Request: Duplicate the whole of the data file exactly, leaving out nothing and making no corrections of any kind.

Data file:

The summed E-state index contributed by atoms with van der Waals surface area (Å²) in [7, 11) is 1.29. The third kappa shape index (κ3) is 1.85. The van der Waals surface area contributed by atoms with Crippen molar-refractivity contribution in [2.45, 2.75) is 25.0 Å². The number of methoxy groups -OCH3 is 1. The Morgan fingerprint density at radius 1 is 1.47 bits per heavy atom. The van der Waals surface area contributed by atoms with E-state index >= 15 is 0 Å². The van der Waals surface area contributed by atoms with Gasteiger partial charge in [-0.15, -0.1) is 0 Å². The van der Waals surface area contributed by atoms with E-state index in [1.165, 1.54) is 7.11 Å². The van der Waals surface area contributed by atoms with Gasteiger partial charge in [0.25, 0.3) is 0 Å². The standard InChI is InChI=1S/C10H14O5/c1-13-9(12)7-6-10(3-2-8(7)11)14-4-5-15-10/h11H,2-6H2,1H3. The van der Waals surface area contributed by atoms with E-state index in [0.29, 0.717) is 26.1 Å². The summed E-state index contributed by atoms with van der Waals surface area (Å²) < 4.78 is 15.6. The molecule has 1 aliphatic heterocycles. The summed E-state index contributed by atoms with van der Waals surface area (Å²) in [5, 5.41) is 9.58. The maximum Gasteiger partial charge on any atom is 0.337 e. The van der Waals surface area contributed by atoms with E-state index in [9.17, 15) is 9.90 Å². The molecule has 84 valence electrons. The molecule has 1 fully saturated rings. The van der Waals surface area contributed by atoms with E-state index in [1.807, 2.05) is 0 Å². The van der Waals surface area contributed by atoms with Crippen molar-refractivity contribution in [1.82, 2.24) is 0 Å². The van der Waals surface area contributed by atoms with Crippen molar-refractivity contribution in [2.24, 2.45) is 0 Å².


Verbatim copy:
The summed E-state index contributed by atoms with van der Waals surface area (Å²) in [7, 11) is 1.29. The third kappa shape index (κ3) is 1.85. The van der Waals surface area contributed by atoms with Crippen molar-refractivity contribution in [2.45, 2.75) is 25.0 Å². The number of methoxy groups -OCH3 is 1. The Morgan fingerprint density at radius 1 is 1.47 bits per heavy atom. The van der Waals surface area contributed by atoms with E-state index >= 15 is 0 Å². The van der Waals surface area contributed by atoms with Gasteiger partial charge in [-0.15, -0.1) is 0 Å². The van der Waals surface area contributed by atoms with E-state index in [1.165, 1.54) is 7.11 Å². The van der Waals surface area contributed by atoms with Gasteiger partial charge in [0.25, 0.3) is 0 Å². The standard InChI is InChI=1S/C10H14O5/c1-13-9(12)7-6-10(3-2-8(7)11)14-4-5-15-10/h11H,2-6H2,1H3. The van der Waals surface area contributed by atoms with E-state index in [0.29, 0.717) is 26.1 Å². The summed E-state index contributed by atoms with van der Waals surface area (Å²) < 4.78 is 15.6. The molecule has 1 aliphatic heterocycles. The summed E-state index contributed by atoms with van der Waals surface area (Å²) in [5, 5.41) is 9.58. The maximum Gasteiger partial charge on any atom is 0.337 e. The van der Waals surface area contributed by atoms with E-state index in [9.17, 15) is 9.90 Å². The molecule has 84 valence electrons. The molecule has 1 fully saturated rings. The van der Waals surface area contributed by atoms with E-state index in [1.807, 2.05) is 0 Å². The van der Waals surface area contributed by atoms with Crippen molar-refractivity contribution in [1.82, 2.24) is 0 Å². The van der Waals surface area contributed by atoms with Crippen molar-refractivity contribution in [2.24, 2.45) is 0 Å².